UNHCR projects majority of refugees to originate from Afghanistan, Myanmar by 2025

A group of Afghan migrants in border near Pakistan. November 2023. File Photo.

GENEVA — The United Nations High Commissioner for Refugees (UNHCR) has projected that by 2025, approximately 776,500 refugees and asylum-seekers in Asia will require resettlement, with the vast majority (94 percent) originating from Afghanistan or Myanmar.

The report highlights ongoing instability and deteriorating human rights conditions in Afghanistan, which continue to impact the most vulnerable populations. “Some 3.2 million Afghans remain internally displaced due to conflict. Iran and Pakistan alone are hosting more than 5.7 million Afghan refugees and those in refugee-like situations as of the end of 2023,” the report states.

Regarding both Afghanistan and Myanmar, the UNHCR notes that recent destabilizing events have led to increased internal and international displacement, significantly reducing the opportunities for voluntary repatriation.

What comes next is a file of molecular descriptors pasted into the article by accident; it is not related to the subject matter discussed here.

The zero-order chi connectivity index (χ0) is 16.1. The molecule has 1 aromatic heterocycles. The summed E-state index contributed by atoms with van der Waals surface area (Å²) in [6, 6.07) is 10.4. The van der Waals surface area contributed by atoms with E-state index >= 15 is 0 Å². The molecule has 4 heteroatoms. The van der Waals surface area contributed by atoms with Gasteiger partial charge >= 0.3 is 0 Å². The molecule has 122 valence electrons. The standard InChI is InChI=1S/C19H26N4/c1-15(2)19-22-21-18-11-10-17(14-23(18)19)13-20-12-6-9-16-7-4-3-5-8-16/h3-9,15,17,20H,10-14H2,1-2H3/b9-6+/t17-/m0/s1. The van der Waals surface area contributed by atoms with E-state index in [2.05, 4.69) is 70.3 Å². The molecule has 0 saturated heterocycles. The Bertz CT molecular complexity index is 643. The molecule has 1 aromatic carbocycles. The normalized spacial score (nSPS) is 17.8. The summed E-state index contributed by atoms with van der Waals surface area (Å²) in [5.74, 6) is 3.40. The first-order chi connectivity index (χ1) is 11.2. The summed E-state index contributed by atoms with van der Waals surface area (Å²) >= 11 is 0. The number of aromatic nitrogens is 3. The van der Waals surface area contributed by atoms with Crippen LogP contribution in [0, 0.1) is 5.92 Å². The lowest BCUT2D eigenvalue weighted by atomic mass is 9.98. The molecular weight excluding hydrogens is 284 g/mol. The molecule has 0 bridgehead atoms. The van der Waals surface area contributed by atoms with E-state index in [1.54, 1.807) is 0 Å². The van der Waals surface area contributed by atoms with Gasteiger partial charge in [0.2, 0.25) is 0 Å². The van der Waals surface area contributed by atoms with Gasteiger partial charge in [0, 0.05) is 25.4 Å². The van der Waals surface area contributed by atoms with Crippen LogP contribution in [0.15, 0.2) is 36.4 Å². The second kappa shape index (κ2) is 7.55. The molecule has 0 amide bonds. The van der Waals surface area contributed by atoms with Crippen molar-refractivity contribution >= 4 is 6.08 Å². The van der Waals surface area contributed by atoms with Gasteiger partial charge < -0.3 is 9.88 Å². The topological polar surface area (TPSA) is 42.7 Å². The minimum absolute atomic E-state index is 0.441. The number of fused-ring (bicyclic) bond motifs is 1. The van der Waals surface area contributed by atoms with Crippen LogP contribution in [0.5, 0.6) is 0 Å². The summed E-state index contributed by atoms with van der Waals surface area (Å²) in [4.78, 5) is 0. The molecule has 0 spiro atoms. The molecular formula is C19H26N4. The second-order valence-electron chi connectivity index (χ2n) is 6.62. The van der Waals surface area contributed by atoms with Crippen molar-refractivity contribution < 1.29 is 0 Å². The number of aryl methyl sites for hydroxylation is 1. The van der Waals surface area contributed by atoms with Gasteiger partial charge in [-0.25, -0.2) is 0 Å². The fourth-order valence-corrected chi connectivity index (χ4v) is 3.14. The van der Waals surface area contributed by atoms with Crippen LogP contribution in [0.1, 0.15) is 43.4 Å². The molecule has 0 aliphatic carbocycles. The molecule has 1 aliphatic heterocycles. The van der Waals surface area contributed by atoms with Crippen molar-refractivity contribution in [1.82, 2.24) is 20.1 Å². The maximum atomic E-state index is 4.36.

In Indonesia, the UNHCR estimates that 2,500 refugees, primarily from Afghanistan, will need resettlement in 2025. In Pakistan, approximately 178,200 refugees and asylum-seekers, almost all from Afghanistan, are projected to require resettlement by the same year.

The UN agency describes Asia and the Pacific as having the largest resettlement needs globally, with the projected number of refugees in need increasing by about 6 percent compared to 2024. This rise is attributed mainly to the high resettlement needs of Afghan refugees, numbering over half a million, as well as Rohingya refugees.

Globally, Syrians remain the largest refugee population in need of resettlement, with nearly 933,000 individuals. They are followed by refugees from Afghanistan (558,000), South Sudan (242,000), Myanmar (226,000), Sudan (172,000), and the Democratic Republic of the Congo (158,000).

Following the collapse of Afghanistan’s former government in August 2021, hundreds of thousands have fled the country, driven by security threats posed by the Taliban and economic hardships resulting from the Taliban’s policies.